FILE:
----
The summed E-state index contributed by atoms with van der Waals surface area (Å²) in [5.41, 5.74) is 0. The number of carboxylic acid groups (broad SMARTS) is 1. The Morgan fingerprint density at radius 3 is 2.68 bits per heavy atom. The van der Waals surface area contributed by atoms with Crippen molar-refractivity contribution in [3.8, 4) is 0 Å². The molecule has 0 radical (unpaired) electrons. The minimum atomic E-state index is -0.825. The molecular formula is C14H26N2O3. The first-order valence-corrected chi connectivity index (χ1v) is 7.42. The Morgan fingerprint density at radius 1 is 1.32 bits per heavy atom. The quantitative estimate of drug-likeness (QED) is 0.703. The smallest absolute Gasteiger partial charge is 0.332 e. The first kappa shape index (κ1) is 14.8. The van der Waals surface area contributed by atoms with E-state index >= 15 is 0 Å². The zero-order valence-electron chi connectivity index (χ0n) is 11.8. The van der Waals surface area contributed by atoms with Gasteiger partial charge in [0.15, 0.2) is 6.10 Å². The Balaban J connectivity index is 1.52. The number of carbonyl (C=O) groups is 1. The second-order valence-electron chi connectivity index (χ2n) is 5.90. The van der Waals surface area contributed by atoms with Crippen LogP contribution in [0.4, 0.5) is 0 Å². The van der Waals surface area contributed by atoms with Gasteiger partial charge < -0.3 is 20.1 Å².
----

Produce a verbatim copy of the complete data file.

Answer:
The summed E-state index contributed by atoms with van der Waals surface area (Å²) in [5.41, 5.74) is 0. The number of carboxylic acid groups (broad SMARTS) is 1. The Morgan fingerprint density at radius 3 is 2.68 bits per heavy atom. The van der Waals surface area contributed by atoms with Crippen molar-refractivity contribution in [3.8, 4) is 0 Å². The molecule has 0 radical (unpaired) electrons. The minimum atomic E-state index is -0.825. The molecular formula is C14H26N2O3. The first-order valence-corrected chi connectivity index (χ1v) is 7.42. The Morgan fingerprint density at radius 1 is 1.32 bits per heavy atom. The quantitative estimate of drug-likeness (QED) is 0.703. The smallest absolute Gasteiger partial charge is 0.332 e. The first kappa shape index (κ1) is 14.8. The van der Waals surface area contributed by atoms with E-state index >= 15 is 0 Å². The zero-order valence-electron chi connectivity index (χ0n) is 11.8. The van der Waals surface area contributed by atoms with Gasteiger partial charge in [0.15, 0.2) is 6.10 Å². The Balaban J connectivity index is 1.52. The number of carbonyl (C=O) groups is 1. The second-order valence-electron chi connectivity index (χ2n) is 5.90. The van der Waals surface area contributed by atoms with Crippen LogP contribution in [0.4, 0.5) is 0 Å². The van der Waals surface area contributed by atoms with Gasteiger partial charge < -0.3 is 20.1 Å².